Teens retrieve my keys and admiration

March 19, 1997

I hate going to the mall on a Friday night. That's because I love teenagers, and your chances of seeing any at that time and place are practically nil.

But go I did last weekend, and I came away with an even higher regard for teens than I had before.

I was accompanying my friend, who had some shopping to do for a wedding shower. This was embarrassing enough - me, standing in the nightie section of Penney's, saying things like "You're kidding, they put lace there?" (My friend theorized that the reason half of our marriages end in divorce is because of weird eveningwear.)


And in the fragrance store, where my friend uneasily asked for a "passion-scented candle," the clerk gave her a long, measured, baleful look which said a lot of things, but can basically be summed up with "Why, you slut." Which left us hastily and unconvincingly saying it wasn't for us, it was for a friend's wedding shower, etc., etc.

Anyway, since my friend has a key to the apartment building, and since I seldom lock my own door (I probably shouldn't have announced that) I left my own keys home.

Which would not ordinarily have been a problem, had it not been for a certain storm sewer grate and I bet you can guess where I'm going with this.

Yes, she was giving me her keys to drive, but it was not what is known in football circles as a "clean hand-off." In what took two seconds but seemed like two hours, the keys fell to the ground, started sliding, stopped and asked directions, then gleefully headed straight for, and down into, the grate.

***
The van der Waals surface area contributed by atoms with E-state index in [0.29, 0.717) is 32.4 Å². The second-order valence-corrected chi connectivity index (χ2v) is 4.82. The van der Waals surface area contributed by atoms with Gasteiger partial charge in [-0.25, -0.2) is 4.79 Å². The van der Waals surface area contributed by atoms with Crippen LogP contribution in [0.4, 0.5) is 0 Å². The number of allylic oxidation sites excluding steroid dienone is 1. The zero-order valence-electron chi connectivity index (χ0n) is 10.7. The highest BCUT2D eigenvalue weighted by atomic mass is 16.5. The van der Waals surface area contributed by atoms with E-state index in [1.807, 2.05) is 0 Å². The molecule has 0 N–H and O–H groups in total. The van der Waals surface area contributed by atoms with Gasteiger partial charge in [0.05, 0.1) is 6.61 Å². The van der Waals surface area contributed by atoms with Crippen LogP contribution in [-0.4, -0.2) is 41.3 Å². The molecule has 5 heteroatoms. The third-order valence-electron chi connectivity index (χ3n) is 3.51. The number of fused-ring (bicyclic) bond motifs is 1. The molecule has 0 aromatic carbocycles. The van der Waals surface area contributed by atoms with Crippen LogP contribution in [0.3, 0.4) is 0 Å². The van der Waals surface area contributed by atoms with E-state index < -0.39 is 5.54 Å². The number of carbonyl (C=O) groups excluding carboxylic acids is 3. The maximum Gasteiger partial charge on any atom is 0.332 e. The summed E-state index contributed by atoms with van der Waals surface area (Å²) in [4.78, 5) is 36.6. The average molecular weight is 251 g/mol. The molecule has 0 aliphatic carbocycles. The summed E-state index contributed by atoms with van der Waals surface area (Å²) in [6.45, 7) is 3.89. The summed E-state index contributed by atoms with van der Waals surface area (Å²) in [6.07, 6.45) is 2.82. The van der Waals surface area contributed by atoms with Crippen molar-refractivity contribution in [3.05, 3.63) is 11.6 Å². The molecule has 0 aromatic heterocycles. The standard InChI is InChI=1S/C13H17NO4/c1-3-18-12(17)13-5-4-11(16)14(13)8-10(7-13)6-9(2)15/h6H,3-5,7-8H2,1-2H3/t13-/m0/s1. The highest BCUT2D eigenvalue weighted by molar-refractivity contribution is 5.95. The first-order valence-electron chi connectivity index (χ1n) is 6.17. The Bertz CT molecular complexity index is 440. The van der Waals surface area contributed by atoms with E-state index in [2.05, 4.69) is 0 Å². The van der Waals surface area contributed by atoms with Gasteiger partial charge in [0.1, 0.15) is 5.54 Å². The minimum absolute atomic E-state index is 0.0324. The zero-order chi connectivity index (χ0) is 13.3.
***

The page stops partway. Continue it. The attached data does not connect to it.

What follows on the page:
The good news was that it wasn't a particularly deep grate. We could see them glinting and laughing at us from down below in the streetlight. With proper tools they could probably be fished out.

The bad news was that the proper tools, along with my own keys, were inside the apartment building, which was locked drum-tight.

This necessitated an assault on the side of the apartment building to a second-story window. I made it to a fire-escape landing, popped the lock and assumed the worst to be over.

But I hadn't counted on Bubba.

The cat was front and center, alert and interested, and of a mood to cause difficulties. Every time I'd make a lunge to get in, he'd make a lunge to get out. I hope nobody has this on videotape.

I'd jump, he'd jump, I'd let go of the sill, catch him, throw him back then catch myself back on the landing. We went through this exercise about four times, with Bubba showing no signs of tiring from the repetition.

And of course this was one of those guillotine windows that won't stay open without a prop. So there I am, the window going after my throat, me hanging off the landing, the cat hanging off me and I was starting to get really annoyed. Finally I propped open the window with Bubba then shielded him with a screen and then screen, cat and myself all rolled into the kitchen in a tangle of fur, wire and blood.

I emerged on the street a minute later armed with a coat hanger, flashlight and kitchen tongs, where I found my friend surrounded by three teenage boys.

I was considering the distinct military disadvantage of having to defend ourselves with tongs when the fellows grabbed all three appurtenances and went diving after the keys as if they were their own.

On my word, I have never met three more eagerly helpful young men in my life. They retrieved the keys in an instant, and I wish I knew their names.

If you are reading this guys, thank you. And as for everyone else, I think the moral of this story is crystal clear: Never go to the mall shopping for passion candles without your keys unless you first tie up your cat.

Tim Rowland is a Herald-Mail columnist.

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